Virginia is one of the most corrupt states in the country, according to a first of its kind collaborative study spearheaded by the State Integrity Investigation.
The study is a data-driven analysis of transparency and accountability based on about 200 different government integrity indicators.
Virginia received an "F" on its assessment, coming in 47th place overall. Maryland ranked 40th and earned a "D-" on its assessment. Not one state earned an "A." Georgia came in dead last while New Jersey came in first with a "B+."
According to the State Integrity Investigation, Virginia is one of nine states with no statewide ethics commission, one of four states with no campaign finance limits and one of two states where the part-time legislators handpick the judges before whom many of them practice law.
"Virginia has long prided itself on ethical government, but the state’s lax oversight rules, weak consumer representation protections, dwindling capitol press corps and coziness between political and economic elites, have all combined to undermine the validity of that self-image. Meanwhile, the few ethics and disclosure requirements that do exist tend to be flawed, limited or fraught with exemptions and qualifications, according to state ethics experts."
Virginia scored above the median on its civil service management and state purchasing, but scored low on public access to information and on its ethic enforcement mechanisms.
In Maryland, the study cites the story of State Sen. Ulysses Currie -- the former head of the state’s Senate Budget and Taxation Committee who the senate unanimously voted to censure in mid-February over “conflict of interest” charges -- as just another example of a “rogue” politician in the state.
In Maryland, the distance between government and the private sector is slim indeed. Since the legislative session officially runs just 90 days a year, legislators typically have other jobs.
There are regulations requiring that they list other employment on annual financial disclosure forms, but the effective limits of these rules were demonstrated by Currie, who went years without reporting his client. Several senior government officials testified at his trial that he did not disclose his relationship with Shoppers Food Warehouse in meetings.
Maryland ranked in last place in the investigation’s rankings for procurement practices and ranked 46th among states in public access to information.
While Maryland's Public Information Act theoretically grants broad access to public records, according to the investigation, critics say “vague exemption language allows government agencies to deny information requests for almost any reason.”
The District wasn’t included in the rankings, but given the wave of corruption charges plaguing local officials, it’s probably safe to assume D.C. wouldn’t have received an "A."
* The Virginia GOP has scheduled three debates for Virginia’s U.S. Senate primary on June 12.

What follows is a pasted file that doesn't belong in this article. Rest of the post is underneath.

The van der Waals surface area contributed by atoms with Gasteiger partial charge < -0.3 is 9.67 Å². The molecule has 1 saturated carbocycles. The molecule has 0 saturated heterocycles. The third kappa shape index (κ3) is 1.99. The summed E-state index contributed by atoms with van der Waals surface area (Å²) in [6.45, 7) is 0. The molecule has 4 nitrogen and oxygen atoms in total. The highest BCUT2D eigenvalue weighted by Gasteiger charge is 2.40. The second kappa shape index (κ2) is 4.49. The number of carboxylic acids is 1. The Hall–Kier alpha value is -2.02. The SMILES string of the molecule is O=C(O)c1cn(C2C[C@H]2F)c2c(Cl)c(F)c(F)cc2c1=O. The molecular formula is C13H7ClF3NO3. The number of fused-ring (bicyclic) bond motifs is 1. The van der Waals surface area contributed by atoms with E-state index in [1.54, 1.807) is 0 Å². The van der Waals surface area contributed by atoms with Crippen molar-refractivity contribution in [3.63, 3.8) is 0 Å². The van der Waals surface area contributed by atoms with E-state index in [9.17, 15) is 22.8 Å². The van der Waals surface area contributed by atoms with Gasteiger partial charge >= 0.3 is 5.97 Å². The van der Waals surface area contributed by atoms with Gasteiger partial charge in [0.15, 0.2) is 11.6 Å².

The first debate is on Saturday, April 28 at 3 p.m. in Roanoke. On Friday, May 11, the candidates will debate in Hampton Roads at 6:30 p.m., followed by a debate on May 25 at 6:30 p.m in Northern Virginia.
Specific locations, formats, and other details will be announced in the coming weeks.
Former Gov. George Allen, Del. Robert G. Marshall, R-Prince William, Chesapeake minister E.W. Jackson, Hampton Roads attorney David McCormick and Chesterfield tea party activist Jamie Radtke are all competing for the nomination.
Allen is the heavy favorite and is expected to go up against former Democratic Gov. Tim Kaine for the seat in the main election.
* It’s unclear if this is a cause for celebration or just another sign of the partisan feuds that have taken hold of the Virginia Senate this legislative session.
But Lt. Gov. Bill Bolling broke the record for casting the most number of tiebreaking votes.
The Washington Post reports that Bolling surpassed the previous record holder, Don Beyer, Virginia’s Democratic lieutenant governor from 1990 to 1998. He cast 12 tie-breakers in 1997. Bolling cast 28 votes this year in the evenly split senate.
Beyer gave his reaction to the Post.
“Well, rats. I knew it would happen someday,” he said via e-mail from Washington, where he attended a State Department conference last week. “Congratulations to Lt Gov Bolling!”
* The Baltimore Sun reports that house Minority Leader Anthony J. O’Donnell tried to testify against a tax-increase bill but was turned away by the chairwoman of the committee hearing the legislation.
"The occasion was a hearing on the Senate bill passed last week raising state income taxes. It was, like the hearings on most Senate bills coming over to the House, a sponsors-only event. When O'Donnell tried to follow the panel from the Senate to the witness stand, House Ways and Means Committee Chairwoman Sheila E. Hixson promptly ruled O'Donnell out of order and adjourned the hearing."
But O’Donnell used the rejection that he knew was coming to his advantage by holding a news conference outside the committee at which argued against the bill.
Via the Sun:
"It affects the state of Maryland's ability to be a business-friendly state," O'Donnell told reporters. "This bill kicks people when they're down."
* Two weeks before the D.C. primary election, early voting is already under way at Judiciary Square. Seven additional locations will open throughout the city next Saturday.
All polling locations will be open on Election Day, April 3.
For further information about polling locations and hours check here.